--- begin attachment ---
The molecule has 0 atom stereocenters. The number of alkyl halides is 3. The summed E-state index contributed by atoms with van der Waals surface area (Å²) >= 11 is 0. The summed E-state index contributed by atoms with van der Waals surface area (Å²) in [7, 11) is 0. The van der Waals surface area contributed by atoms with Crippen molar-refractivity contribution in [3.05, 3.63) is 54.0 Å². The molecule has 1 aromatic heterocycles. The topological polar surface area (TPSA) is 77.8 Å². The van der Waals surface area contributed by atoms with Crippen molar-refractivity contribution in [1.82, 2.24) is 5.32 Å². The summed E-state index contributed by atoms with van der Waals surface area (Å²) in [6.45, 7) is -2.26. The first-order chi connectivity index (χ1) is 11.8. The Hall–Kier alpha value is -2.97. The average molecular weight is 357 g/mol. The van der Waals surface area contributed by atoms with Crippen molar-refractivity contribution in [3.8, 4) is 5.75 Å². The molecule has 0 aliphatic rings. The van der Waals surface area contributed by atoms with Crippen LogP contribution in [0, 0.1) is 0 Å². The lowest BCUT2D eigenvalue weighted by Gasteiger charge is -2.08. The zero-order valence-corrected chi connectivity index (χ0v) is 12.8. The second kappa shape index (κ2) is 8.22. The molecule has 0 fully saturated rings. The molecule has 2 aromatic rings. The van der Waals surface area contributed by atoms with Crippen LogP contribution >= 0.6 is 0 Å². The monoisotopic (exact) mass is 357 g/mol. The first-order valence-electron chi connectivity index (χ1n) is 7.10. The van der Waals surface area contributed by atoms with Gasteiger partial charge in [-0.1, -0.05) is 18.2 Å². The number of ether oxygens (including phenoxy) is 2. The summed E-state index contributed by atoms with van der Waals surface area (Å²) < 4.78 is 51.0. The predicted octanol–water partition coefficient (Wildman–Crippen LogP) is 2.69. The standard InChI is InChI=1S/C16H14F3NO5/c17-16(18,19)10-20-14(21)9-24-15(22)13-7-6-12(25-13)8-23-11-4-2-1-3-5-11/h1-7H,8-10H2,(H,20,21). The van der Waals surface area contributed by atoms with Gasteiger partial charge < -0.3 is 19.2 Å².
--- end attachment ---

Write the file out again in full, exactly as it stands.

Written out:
The molecule has 0 atom stereocenters. The number of alkyl halides is 3. The summed E-state index contributed by atoms with van der Waals surface area (Å²) >= 11 is 0. The summed E-state index contributed by atoms with van der Waals surface area (Å²) in [7, 11) is 0. The van der Waals surface area contributed by atoms with Crippen molar-refractivity contribution in [3.05, 3.63) is 54.0 Å². The molecule has 1 aromatic heterocycles. The topological polar surface area (TPSA) is 77.8 Å². The van der Waals surface area contributed by atoms with Crippen molar-refractivity contribution in [1.82, 2.24) is 5.32 Å². The summed E-state index contributed by atoms with van der Waals surface area (Å²) in [6.45, 7) is -2.26. The first-order chi connectivity index (χ1) is 11.8. The Hall–Kier alpha value is -2.97. The average molecular weight is 357 g/mol. The van der Waals surface area contributed by atoms with Crippen molar-refractivity contribution in [3.8, 4) is 5.75 Å². The molecule has 0 aliphatic rings. The van der Waals surface area contributed by atoms with Crippen LogP contribution in [0, 0.1) is 0 Å². The lowest BCUT2D eigenvalue weighted by Gasteiger charge is -2.08. The zero-order valence-corrected chi connectivity index (χ0v) is 12.8. The second kappa shape index (κ2) is 8.22. The molecule has 0 fully saturated rings. The molecule has 2 aromatic rings. The van der Waals surface area contributed by atoms with Crippen LogP contribution >= 0.6 is 0 Å². The monoisotopic (exact) mass is 357 g/mol. The first-order valence-electron chi connectivity index (χ1n) is 7.10. The van der Waals surface area contributed by atoms with Gasteiger partial charge in [-0.1, -0.05) is 18.2 Å². The number of ether oxygens (including phenoxy) is 2. The summed E-state index contributed by atoms with van der Waals surface area (Å²) < 4.78 is 51.0. The predicted octanol–water partition coefficient (Wildman–Crippen LogP) is 2.69. The standard InChI is InChI=1S/C16H14F3NO5/c17-16(18,19)10-20-14(21)9-24-15(22)13-7-6-12(25-13)8-23-11-4-2-1-3-5-11/h1-7H,8-10H2,(H,20,21). The van der Waals surface area contributed by atoms with Gasteiger partial charge < -0.3 is 19.2 Å².